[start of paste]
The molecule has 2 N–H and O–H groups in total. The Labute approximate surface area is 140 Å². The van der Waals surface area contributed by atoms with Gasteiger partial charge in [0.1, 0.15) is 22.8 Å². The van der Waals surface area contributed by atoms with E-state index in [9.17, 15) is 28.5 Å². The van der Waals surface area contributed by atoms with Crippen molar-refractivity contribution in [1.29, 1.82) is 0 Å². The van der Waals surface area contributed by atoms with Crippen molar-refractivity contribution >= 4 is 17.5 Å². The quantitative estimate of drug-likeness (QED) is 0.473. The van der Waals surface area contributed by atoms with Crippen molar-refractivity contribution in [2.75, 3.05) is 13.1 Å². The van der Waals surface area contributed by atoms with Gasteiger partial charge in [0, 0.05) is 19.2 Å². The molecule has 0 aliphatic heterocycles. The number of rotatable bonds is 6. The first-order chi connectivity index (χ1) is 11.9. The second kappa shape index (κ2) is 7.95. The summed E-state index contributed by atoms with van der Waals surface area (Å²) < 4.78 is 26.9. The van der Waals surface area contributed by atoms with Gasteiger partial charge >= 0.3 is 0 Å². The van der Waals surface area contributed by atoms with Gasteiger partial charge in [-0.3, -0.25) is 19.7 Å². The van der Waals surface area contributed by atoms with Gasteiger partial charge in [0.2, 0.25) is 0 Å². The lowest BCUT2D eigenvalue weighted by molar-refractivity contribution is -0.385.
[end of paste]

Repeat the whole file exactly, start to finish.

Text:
The molecule has 2 N–H and O–H groups in total. The Labute approximate surface area is 140 Å². The van der Waals surface area contributed by atoms with Gasteiger partial charge in [0.1, 0.15) is 22.8 Å². The van der Waals surface area contributed by atoms with E-state index in [9.17, 15) is 28.5 Å². The van der Waals surface area contributed by atoms with Crippen molar-refractivity contribution in [1.29, 1.82) is 0 Å². The van der Waals surface area contributed by atoms with Crippen molar-refractivity contribution >= 4 is 17.5 Å². The quantitative estimate of drug-likeness (QED) is 0.473. The van der Waals surface area contributed by atoms with Crippen molar-refractivity contribution in [2.75, 3.05) is 13.1 Å². The van der Waals surface area contributed by atoms with Gasteiger partial charge in [0, 0.05) is 19.2 Å². The molecule has 0 aliphatic heterocycles. The number of rotatable bonds is 6. The first-order chi connectivity index (χ1) is 11.9. The second kappa shape index (κ2) is 7.95. The summed E-state index contributed by atoms with van der Waals surface area (Å²) < 4.78 is 26.9. The van der Waals surface area contributed by atoms with Gasteiger partial charge >= 0.3 is 0 Å². The van der Waals surface area contributed by atoms with Gasteiger partial charge in [-0.3, -0.25) is 19.7 Å². The van der Waals surface area contributed by atoms with Gasteiger partial charge in [0.2, 0.25) is 0 Å². The lowest BCUT2D eigenvalue weighted by molar-refractivity contribution is -0.385.